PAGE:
See how vastly different they can be?

How to find your tritype

Just like finding your Enneagram type, the best way to find the types in your other two centers is through reading about them with an emphasis on the core fear. 

You can take a test to guide you, but keep in mind tests are not always indicative of your true type, as you know yourself best. When looking at the different types, be sure to spend time with the fear and stress patterns that you may recognize in yourself. For example, if you’re a Type Six and notice your tendency to people-please and neglect your needs, you may have Type Two, The Helper, in your tritype. 

The other wonderful insight tritypes allows room for is access to two wings. Wings sit on either side of your type and are just another aspect or flavor, if you will, to your type. When looking at wings in your tritype, it helps you access the wisdom of all nine types. Most people typically have a dominant wing, but unlike your core type, your wings can change, meaning you can readily access the nine types to make the most aligned decisions.

How to use your tritype for personal growth

Human beings are systems. For us to function as our best, there must be a proper balance of the head, heart, and body. This is why using your tritype for self-development is so valuable, as it can help guide your purpose and live in alignment and abundance rather than fear and scarcity. 

In order to use your tritype to its fullest potential, you can “wake up” your centers with the following suggestions to tap into the highest expression of yourself.

Accessing the Head Center:

  • Understand the worldview of your core type. This is the subconscious belief you have stemming from your fear which shows up in the way you think, feel, and behave. Learning more about this gives you insight into how you approach situations and where you can “loosen up” your ego structure to make the best decisions for you.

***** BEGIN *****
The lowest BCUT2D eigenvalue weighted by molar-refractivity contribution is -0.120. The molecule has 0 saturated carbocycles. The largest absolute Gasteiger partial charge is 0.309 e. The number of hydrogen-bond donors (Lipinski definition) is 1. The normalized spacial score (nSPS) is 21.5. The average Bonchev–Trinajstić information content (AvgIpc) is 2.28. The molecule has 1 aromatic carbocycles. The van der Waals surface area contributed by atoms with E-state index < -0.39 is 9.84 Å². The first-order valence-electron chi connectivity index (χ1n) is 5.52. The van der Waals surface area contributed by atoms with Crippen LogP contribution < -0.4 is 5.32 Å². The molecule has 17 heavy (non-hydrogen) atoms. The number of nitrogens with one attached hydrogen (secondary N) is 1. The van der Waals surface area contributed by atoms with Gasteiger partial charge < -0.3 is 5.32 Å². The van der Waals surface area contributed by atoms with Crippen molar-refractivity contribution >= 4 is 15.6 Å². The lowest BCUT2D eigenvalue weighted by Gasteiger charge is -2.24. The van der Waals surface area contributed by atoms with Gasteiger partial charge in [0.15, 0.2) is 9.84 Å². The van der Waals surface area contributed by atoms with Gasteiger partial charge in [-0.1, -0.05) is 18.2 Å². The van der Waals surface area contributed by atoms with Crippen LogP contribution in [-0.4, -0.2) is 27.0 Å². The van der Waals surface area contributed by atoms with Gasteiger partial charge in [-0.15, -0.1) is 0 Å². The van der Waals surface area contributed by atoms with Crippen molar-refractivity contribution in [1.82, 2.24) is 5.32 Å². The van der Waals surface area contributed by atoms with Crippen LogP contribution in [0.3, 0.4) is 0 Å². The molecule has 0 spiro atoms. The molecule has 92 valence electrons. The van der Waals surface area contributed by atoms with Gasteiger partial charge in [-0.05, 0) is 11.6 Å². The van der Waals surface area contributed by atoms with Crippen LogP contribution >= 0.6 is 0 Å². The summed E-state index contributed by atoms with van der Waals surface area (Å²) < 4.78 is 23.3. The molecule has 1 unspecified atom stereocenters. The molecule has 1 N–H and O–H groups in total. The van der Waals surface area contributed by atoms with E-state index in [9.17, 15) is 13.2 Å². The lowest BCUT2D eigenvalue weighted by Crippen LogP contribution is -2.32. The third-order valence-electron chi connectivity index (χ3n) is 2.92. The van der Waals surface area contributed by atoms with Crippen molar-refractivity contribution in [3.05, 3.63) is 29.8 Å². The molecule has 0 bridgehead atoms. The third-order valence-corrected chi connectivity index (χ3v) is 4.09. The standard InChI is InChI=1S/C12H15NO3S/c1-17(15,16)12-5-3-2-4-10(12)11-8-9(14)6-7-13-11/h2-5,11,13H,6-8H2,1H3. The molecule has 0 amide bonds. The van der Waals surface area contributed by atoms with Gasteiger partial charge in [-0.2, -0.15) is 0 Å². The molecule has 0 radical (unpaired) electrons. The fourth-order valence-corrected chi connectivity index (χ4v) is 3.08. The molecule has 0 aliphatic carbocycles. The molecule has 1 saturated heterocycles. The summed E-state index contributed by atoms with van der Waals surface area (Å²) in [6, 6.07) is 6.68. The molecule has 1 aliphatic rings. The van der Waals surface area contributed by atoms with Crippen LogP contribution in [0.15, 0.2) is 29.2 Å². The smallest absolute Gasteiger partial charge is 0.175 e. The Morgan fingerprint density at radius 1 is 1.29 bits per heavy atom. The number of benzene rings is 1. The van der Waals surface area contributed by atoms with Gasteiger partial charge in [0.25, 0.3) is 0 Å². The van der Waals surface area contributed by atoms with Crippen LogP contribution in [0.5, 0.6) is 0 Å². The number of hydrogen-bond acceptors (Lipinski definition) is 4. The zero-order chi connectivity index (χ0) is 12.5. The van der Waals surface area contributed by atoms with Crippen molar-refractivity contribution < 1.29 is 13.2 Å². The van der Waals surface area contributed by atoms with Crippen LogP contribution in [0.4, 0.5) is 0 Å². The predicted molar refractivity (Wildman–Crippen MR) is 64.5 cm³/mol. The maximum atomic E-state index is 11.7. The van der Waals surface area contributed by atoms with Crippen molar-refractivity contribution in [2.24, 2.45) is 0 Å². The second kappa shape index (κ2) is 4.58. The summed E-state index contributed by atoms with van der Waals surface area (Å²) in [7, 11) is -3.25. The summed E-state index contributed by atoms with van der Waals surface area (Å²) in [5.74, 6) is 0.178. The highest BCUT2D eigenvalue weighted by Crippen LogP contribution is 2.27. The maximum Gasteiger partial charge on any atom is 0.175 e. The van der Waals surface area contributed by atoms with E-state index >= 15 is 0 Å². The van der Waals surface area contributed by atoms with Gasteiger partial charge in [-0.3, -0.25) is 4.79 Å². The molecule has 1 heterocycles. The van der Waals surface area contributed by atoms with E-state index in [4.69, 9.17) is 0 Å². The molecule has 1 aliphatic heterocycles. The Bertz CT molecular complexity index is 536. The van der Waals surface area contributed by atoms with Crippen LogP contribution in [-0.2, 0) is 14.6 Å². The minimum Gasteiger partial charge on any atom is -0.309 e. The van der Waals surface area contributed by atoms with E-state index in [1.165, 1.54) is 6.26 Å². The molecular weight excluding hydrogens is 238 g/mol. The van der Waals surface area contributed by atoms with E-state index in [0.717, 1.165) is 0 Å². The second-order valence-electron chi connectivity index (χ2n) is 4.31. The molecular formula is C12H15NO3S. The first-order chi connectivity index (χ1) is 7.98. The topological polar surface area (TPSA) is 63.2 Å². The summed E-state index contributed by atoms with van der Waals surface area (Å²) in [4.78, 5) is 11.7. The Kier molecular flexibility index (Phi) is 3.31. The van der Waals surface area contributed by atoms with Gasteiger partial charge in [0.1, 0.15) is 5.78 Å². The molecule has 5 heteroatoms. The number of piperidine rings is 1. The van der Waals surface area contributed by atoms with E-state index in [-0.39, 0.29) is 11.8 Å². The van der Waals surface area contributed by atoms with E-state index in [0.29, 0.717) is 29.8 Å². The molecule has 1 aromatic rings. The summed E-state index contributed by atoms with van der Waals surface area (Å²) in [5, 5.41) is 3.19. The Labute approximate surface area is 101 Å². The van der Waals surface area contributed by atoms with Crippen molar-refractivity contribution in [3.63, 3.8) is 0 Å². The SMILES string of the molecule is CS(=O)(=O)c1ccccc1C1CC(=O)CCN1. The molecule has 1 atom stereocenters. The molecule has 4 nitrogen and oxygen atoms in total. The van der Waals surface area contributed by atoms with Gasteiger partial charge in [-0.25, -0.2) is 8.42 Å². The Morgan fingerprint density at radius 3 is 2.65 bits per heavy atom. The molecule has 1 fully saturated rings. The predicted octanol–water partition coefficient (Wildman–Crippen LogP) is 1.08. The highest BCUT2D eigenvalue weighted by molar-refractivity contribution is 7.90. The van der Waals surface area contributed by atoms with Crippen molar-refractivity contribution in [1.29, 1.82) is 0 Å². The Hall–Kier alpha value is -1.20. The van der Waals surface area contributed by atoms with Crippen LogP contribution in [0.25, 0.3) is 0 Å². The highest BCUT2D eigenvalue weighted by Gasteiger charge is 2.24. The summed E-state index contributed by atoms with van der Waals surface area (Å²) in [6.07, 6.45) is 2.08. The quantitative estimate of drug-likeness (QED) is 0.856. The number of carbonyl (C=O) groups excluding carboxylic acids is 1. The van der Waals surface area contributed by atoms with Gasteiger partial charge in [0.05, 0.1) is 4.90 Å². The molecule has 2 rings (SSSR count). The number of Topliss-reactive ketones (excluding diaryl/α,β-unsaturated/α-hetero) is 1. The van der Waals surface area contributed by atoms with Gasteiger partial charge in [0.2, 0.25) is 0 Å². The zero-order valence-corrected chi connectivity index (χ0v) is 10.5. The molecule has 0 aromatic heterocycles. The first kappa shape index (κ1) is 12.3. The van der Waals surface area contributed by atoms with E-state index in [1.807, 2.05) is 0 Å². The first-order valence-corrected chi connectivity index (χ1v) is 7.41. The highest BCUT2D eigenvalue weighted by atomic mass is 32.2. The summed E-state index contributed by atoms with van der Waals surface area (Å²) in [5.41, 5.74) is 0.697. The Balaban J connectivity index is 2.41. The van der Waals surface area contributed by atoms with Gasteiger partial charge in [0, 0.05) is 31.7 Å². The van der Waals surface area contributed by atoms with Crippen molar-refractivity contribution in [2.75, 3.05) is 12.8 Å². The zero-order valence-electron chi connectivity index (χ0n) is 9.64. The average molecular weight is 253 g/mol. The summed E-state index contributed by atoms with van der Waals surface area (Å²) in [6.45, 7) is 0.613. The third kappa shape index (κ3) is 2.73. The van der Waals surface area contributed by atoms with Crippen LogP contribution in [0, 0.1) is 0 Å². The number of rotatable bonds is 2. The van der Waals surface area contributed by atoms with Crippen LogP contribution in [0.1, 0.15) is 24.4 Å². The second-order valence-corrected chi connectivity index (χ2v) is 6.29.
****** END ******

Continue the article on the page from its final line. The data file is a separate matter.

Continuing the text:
• Identify unproductive thinking loops—our thoughts affect our feelings and our actions. However, our thoughts are not always rooted in facts and we make assumptions about ourselves (or others, or situations) which can alter our own sense of self-worth. Using the power of the mind, you can slowly change your mindset to more productive and positive thinking.

Accessing the Heart Center: 

  • Find an intentional practice, such as journaling, drawing, or volunteering in the community. This allows you to access those deeper feelings that live beneath the surface so you can heal and express them in a healthy way.
  • Open up your physical heart through thymus gland tapping. This is done by tapping on your sternum in either a 1, 2, 3 rhythm or in sync with your heartbeat in order to access your heart.
  • Practice speaking from the heart, not your emotions. You may feel a certain way in the moment but explore the root of that feeling and what it’s trying to tell you.

Accessing the Body Center:

  • Practice deep breathing. This triggers a release of your autonomic nervous system, lowers heart rate, and helps you relax. You can find a technique that works for you and use it when you feel increased stress coming on. 
  • Engage in mindful movement. Tension and even repressed emotions can be stored within the body, so exercises like stretching or walking can be therapeutic for releasing emotions and shifting your thoughts and thus, your perspective.

When you balance your head, heart, and body using the insights of your tritype, you will feel in better alignment with your purpose and higher calling. 

Julianne Ishler

Julianne Ishler is a writer, Enneagram coach, and creative mentor. Obsessed with all things personality and storytelling, she helps creatives and entrepreneurs define their voice and feel empowered to follow their own path to live a life of fulfillment. She is based in Chicago and enjoys travel, rainy days, and deep conversations over hot tea.